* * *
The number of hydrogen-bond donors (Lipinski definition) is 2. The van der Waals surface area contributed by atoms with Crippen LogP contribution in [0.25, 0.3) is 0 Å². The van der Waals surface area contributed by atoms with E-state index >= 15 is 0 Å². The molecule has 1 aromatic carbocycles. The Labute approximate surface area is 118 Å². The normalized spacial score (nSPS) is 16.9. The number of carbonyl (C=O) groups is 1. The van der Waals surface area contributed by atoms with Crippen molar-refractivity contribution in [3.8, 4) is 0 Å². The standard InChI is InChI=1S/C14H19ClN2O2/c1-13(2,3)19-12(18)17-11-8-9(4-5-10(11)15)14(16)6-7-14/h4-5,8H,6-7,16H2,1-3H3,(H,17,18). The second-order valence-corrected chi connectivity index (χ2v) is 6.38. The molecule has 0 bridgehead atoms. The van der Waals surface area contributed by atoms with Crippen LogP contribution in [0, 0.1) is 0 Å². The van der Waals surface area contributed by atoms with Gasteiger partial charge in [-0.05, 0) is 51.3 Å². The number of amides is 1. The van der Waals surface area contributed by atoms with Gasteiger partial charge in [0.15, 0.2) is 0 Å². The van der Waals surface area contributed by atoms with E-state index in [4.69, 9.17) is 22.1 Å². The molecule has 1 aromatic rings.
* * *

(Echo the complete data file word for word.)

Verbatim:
The number of hydrogen-bond donors (Lipinski definition) is 2. The van der Waals surface area contributed by atoms with Crippen LogP contribution in [0.25, 0.3) is 0 Å². The van der Waals surface area contributed by atoms with E-state index >= 15 is 0 Å². The molecule has 1 aromatic carbocycles. The Labute approximate surface area is 118 Å². The normalized spacial score (nSPS) is 16.9. The number of carbonyl (C=O) groups is 1. The van der Waals surface area contributed by atoms with Crippen molar-refractivity contribution in [3.8, 4) is 0 Å². The standard InChI is InChI=1S/C14H19ClN2O2/c1-13(2,3)19-12(18)17-11-8-9(4-5-10(11)15)14(16)6-7-14/h4-5,8H,6-7,16H2,1-3H3,(H,17,18). The second-order valence-corrected chi connectivity index (χ2v) is 6.38. The molecule has 0 bridgehead atoms. The van der Waals surface area contributed by atoms with Crippen LogP contribution in [0, 0.1) is 0 Å². The van der Waals surface area contributed by atoms with Gasteiger partial charge in [-0.05, 0) is 51.3 Å². The number of amides is 1. The van der Waals surface area contributed by atoms with Gasteiger partial charge in [0.15, 0.2) is 0 Å². The van der Waals surface area contributed by atoms with E-state index in [4.69, 9.17) is 22.1 Å². The molecule has 1 aromatic rings.